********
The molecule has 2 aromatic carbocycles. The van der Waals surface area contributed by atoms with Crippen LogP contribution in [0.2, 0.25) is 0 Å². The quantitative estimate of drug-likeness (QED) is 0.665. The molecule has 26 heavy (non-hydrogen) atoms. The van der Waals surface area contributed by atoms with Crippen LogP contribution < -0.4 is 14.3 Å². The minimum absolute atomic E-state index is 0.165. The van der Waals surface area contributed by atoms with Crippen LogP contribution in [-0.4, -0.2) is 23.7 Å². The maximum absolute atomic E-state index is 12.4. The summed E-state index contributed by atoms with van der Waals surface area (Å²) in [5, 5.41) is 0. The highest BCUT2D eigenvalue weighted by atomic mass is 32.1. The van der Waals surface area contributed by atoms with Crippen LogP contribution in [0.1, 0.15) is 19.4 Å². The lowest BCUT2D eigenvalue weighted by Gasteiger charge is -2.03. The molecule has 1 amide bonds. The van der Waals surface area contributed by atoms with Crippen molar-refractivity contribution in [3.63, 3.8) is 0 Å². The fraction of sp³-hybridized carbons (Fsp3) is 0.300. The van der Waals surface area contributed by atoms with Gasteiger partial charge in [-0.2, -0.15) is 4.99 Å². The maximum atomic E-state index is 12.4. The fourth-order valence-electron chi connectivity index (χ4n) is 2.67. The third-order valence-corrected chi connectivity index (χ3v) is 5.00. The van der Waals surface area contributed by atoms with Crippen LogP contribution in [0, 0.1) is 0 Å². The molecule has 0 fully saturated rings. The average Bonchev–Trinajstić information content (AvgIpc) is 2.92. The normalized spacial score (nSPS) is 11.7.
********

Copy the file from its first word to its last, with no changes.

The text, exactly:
The molecule has 2 aromatic carbocycles. The van der Waals surface area contributed by atoms with Crippen LogP contribution in [0.2, 0.25) is 0 Å². The quantitative estimate of drug-likeness (QED) is 0.665. The molecule has 26 heavy (non-hydrogen) atoms. The van der Waals surface area contributed by atoms with Crippen LogP contribution < -0.4 is 14.3 Å². The minimum absolute atomic E-state index is 0.165. The van der Waals surface area contributed by atoms with Crippen LogP contribution in [-0.4, -0.2) is 23.7 Å². The maximum absolute atomic E-state index is 12.4. The summed E-state index contributed by atoms with van der Waals surface area (Å²) in [5, 5.41) is 0. The highest BCUT2D eigenvalue weighted by atomic mass is 32.1. The van der Waals surface area contributed by atoms with Crippen LogP contribution in [0.1, 0.15) is 19.4 Å². The lowest BCUT2D eigenvalue weighted by Gasteiger charge is -2.03. The molecule has 1 amide bonds. The van der Waals surface area contributed by atoms with Crippen molar-refractivity contribution in [3.63, 3.8) is 0 Å². The fraction of sp³-hybridized carbons (Fsp3) is 0.300. The van der Waals surface area contributed by atoms with Gasteiger partial charge in [-0.2, -0.15) is 4.99 Å². The maximum atomic E-state index is 12.4. The fourth-order valence-electron chi connectivity index (χ4n) is 2.67. The third-order valence-corrected chi connectivity index (χ3v) is 5.00. The van der Waals surface area contributed by atoms with Crippen LogP contribution in [0, 0.1) is 0 Å². The molecule has 0 fully saturated rings. The average Bonchev–Trinajstić information content (AvgIpc) is 2.92. The normalized spacial score (nSPS) is 11.7.